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  9. Grumble Says:

    Sorry, 89%, not 94%.

    Of course, if the reviewers of articles submitted to high tier journals have a vested interest in letting only the best science be published there (because that’s where they themselves publish), then, theoretically, this should result in better science in higher-tier journals.

    What really might happening, though, is that reviewers confuse “exciting” with “better”, both in their reviews and in their own submissions. So, they get their irreproducible crap (and that of others) into Nature by compiling (and enthusiastically reviewing) nice just-so stories, not by rigorously examining the data for flaws and excluding questionable results.

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  10. anon Says:

    Grumble,

    I agree

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  11. Drugmonkey Says:

    Of course there is a club Grumble and of course one of the things they do is enforce a sort of technical and lab-size threshold which limits the competition. They *also* drive the ship on IF and Glamour as (circularly) defining the “best” science. This has downstream effects on who gets the grant money, the creation of mega-labs, the exploitation of postdocs under sweatshop conditions, etc.

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  12. Grumble Says:

    …And maybe it also has effects on the quality of the science. If the goal at the outset isn’t to figure out how a biological process works, but rather to construct a shiny, exciting and “complete” story for other members of the club to jerk off to, then finding out how the biological process works will take a back seat. If that leads to 89% of Nature and Science papers being flat out wrong, there is a BIG problem with the social structure of science. Even if that number is inflated by two or three fold, it’s still a huge problem.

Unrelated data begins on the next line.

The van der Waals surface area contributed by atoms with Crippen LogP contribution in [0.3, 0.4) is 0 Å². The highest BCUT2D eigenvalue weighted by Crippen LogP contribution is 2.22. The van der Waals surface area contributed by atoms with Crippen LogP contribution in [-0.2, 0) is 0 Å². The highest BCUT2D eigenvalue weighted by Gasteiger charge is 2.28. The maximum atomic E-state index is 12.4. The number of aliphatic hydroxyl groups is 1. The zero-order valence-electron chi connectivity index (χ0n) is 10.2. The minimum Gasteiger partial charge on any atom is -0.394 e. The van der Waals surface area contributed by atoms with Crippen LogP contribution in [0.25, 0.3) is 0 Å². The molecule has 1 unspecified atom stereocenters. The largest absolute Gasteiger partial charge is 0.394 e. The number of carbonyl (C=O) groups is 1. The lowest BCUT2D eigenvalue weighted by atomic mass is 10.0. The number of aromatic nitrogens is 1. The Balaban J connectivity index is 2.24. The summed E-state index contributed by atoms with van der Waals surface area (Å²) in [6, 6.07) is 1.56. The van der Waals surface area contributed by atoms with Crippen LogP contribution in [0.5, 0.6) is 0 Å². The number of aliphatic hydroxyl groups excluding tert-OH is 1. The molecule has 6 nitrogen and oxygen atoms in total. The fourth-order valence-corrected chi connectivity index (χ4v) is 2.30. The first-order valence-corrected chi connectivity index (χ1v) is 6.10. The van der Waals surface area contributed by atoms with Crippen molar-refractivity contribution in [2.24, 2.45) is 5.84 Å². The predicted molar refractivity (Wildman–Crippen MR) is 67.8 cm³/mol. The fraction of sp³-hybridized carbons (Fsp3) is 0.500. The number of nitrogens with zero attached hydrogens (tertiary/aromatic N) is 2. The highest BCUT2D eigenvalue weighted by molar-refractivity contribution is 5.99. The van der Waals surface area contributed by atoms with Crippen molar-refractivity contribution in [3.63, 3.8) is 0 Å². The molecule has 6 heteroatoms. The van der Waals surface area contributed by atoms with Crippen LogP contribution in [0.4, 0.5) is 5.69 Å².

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  13. Drugmonkey Says:

    If the goal at the outset isn’t to figure out how a biological process works, but rather to construct a shiny, exciting and “complete” story for other members of the club to jerk off to,

    This is indeed the problem. The focus is on the “get” rather than meaningful scientific advance. Things being likely to be true are a mere inconvenient hurdle in the process.

    Ask yourself how often someone is lauded for “getting (a) Nature paper(s)” over the specific content of those papers….for values greater than zero we’re doing it wrong.

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  14. neuromusic Says:

    How science is and how science ought to be are two different things.

    My guess is that DM’s Worst.Reviewer.Ever is far more prevalent than anon #1’s “I would be as equally critical of their work as I would anyone else.”

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  15. Shlogbaum Says:

    Great game theory! Thank you =)